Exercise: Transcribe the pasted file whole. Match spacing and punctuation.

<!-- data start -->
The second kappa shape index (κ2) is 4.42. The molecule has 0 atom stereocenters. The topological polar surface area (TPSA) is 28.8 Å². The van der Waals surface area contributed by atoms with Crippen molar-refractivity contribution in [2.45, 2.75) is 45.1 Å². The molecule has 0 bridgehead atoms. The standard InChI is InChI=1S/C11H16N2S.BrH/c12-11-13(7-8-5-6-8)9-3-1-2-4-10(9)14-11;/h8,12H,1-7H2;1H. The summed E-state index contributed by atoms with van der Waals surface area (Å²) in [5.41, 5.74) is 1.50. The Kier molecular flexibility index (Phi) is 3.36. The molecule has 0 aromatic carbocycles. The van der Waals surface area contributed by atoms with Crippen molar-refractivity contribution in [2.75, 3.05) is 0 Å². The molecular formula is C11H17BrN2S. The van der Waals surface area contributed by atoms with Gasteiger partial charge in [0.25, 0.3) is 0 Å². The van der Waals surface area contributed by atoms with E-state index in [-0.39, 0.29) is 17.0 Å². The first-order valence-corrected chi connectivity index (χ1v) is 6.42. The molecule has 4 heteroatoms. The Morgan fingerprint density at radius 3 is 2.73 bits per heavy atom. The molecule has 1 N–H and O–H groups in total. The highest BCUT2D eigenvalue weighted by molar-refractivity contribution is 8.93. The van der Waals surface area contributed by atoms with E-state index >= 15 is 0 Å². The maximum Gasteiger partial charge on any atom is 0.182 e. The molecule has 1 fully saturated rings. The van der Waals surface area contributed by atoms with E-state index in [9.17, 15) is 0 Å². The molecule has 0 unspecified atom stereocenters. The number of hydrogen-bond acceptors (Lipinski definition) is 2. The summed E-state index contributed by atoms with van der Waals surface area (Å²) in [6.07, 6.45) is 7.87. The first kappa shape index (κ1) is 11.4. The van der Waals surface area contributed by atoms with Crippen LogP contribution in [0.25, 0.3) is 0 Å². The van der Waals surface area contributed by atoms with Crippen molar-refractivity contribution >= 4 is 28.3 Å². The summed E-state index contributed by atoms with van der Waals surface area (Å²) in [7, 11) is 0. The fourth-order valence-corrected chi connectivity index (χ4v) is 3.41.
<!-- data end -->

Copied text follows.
The second kappa shape index (κ2) is 4.42. The molecule has 0 atom stereocenters. The topological polar surface area (TPSA) is 28.8 Å². The van der Waals surface area contributed by atoms with Crippen molar-refractivity contribution in [2.45, 2.75) is 45.1 Å². The molecule has 0 bridgehead atoms. The standard InChI is InChI=1S/C11H16N2S.BrH/c12-11-13(7-8-5-6-8)9-3-1-2-4-10(9)14-11;/h8,12H,1-7H2;1H. The summed E-state index contributed by atoms with van der Waals surface area (Å²) in [5.41, 5.74) is 1.50. The Kier molecular flexibility index (Phi) is 3.36. The molecule has 0 aromatic carbocycles. The van der Waals surface area contributed by atoms with Crippen molar-refractivity contribution in [2.75, 3.05) is 0 Å². The molecular formula is C11H17BrN2S. The van der Waals surface area contributed by atoms with Gasteiger partial charge in [0.25, 0.3) is 0 Å². The van der Waals surface area contributed by atoms with E-state index in [-0.39, 0.29) is 17.0 Å². The first-order valence-corrected chi connectivity index (χ1v) is 6.42. The molecule has 4 heteroatoms. The Morgan fingerprint density at radius 3 is 2.73 bits per heavy atom. The molecule has 1 N–H and O–H groups in total. The highest BCUT2D eigenvalue weighted by molar-refractivity contribution is 8.93. The van der Waals surface area contributed by atoms with E-state index >= 15 is 0 Å². The maximum Gasteiger partial charge on any atom is 0.182 e. The molecule has 1 fully saturated rings. The van der Waals surface area contributed by atoms with E-state index in [9.17, 15) is 0 Å². The molecule has 0 unspecified atom stereocenters. The number of hydrogen-bond acceptors (Lipinski definition) is 2. The summed E-state index contributed by atoms with van der Waals surface area (Å²) in [6.07, 6.45) is 7.87. The first kappa shape index (κ1) is 11.4. The van der Waals surface area contributed by atoms with Crippen LogP contribution in [0.25, 0.3) is 0 Å². The van der Waals surface area contributed by atoms with Crippen molar-refractivity contribution >= 4 is 28.3 Å². The summed E-state index contributed by atoms with van der Waals surface area (Å²) in [7, 11) is 0. The fourth-order valence-corrected chi connectivity index (χ4v) is 3.41.